Boundaries are an ongoing issue for the US Topo project due to the lack of national GIS datasets suitable for general-purpose, 1:24,000 scale maps. The earliest US Topo maps (2009-2010) showed no boundaries other than the U.S. national boundary. In 2011, state and county boundaries were added using TIGER data from the U.S. Census Bureau . Federal...

How often are boundaries, structures, and transportation products and services updated in the National Map?

Since the USGS obtains most boundaries, structures, and transportation data from external sources, the frequency of updates depends on the release schedule of the source products. Boundaries - updates are variable. Structures - data content for map services is targeted for quarterly refresh cycles, while updated products are immediately available...
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Date published: October 23, 2019

USGS Digital Elevation Models (DEM) Switching to New Distribution Format

In support of ongoing efforts to provide efficient, cloud ready, open data formats, the U.S. Geological Survey National Geospatial Program is announcing plans to migrate its 3D Elevation Program (3DEP) Digital Elevation Models (DEM) to a new data delivery format called Cloud Optimized Geotiff (COG) during the first half of fiscal year 2020.

Date published: February 7, 2019

USGS 3DEP Lidar Point Cloud Now Available as Amazon Public Dataset

The USGS 3D Elevation Program (3DEP) is excited to announce the availability of a new way to access and process lidar point cloud data from the 3DEP repository.

Date published: July 31, 2017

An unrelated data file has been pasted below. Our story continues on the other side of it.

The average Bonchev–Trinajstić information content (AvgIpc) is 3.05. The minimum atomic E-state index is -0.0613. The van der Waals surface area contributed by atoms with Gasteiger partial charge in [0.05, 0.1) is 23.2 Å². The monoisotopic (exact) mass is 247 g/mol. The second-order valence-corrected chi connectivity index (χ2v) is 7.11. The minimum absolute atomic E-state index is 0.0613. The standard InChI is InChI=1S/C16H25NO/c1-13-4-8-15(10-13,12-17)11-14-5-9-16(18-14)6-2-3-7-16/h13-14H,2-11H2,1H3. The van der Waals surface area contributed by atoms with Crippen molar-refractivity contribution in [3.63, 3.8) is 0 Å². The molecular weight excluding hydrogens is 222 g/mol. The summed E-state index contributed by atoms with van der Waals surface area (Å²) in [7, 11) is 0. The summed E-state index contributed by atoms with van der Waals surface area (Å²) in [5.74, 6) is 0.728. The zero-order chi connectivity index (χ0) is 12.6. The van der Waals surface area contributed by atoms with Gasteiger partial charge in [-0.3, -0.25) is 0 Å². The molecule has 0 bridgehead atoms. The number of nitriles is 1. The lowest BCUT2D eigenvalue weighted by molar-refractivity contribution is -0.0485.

Mapping Public Lands in the United States

The Protected Areas Database of the United States (PAD-US) is the official inventory of public parks and other protected areas in all U.S. states and territories.

Date published: July 5, 2017

Finding Yourself Outdoors

Updated USGS digital topographic maps feature more trails and other recreation points of interest

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video thumbnail: Elevation
April 30, 2012


The National Elevation Dataset (NED) is the primary elevation data product produced and distributed by the USGS National 3D Elevation Program (3DEP). The NED provides seamless raster elevation data of the conterminous United States, Alaska, Hawaii, and the island territories. The NED is derived from diverse source data sets that are processed to a specification with a

Image: Railroad Tracks
October 3, 2014

Railroad Tracks

Railroad tracks at Steamtown National Historic Site. Originally, rails were made of iron, but as steel production became more efficient, steel replaced it and is still used today.

June 1, 2017

TopoView - A look at version 2.1

A tutorial by USGS scientist and topoView developer Chris Garrity demonstrating how to use topoView version 2.1. TopoView let's you access and download maps free of charge from the USGS's Historical Topographic Map Collection, published between 1884 and 2006. 

An Introduction to TopoView (version 1.0)

November 18, 2004

PubTalk 11/2004 — From Plane Tables to Pixels

The Revolution in Mapping at the U.S. Geological Survey

by Susan P. Benjamin, Research Geographer

  • Mapping the United States in the 19th century was arduous, dangerous work; flash floods, bears, and bandits were just a few hazards
  • By the mid-20th century, aerial photography, photogrammetry, and stereophoto pairs, allowed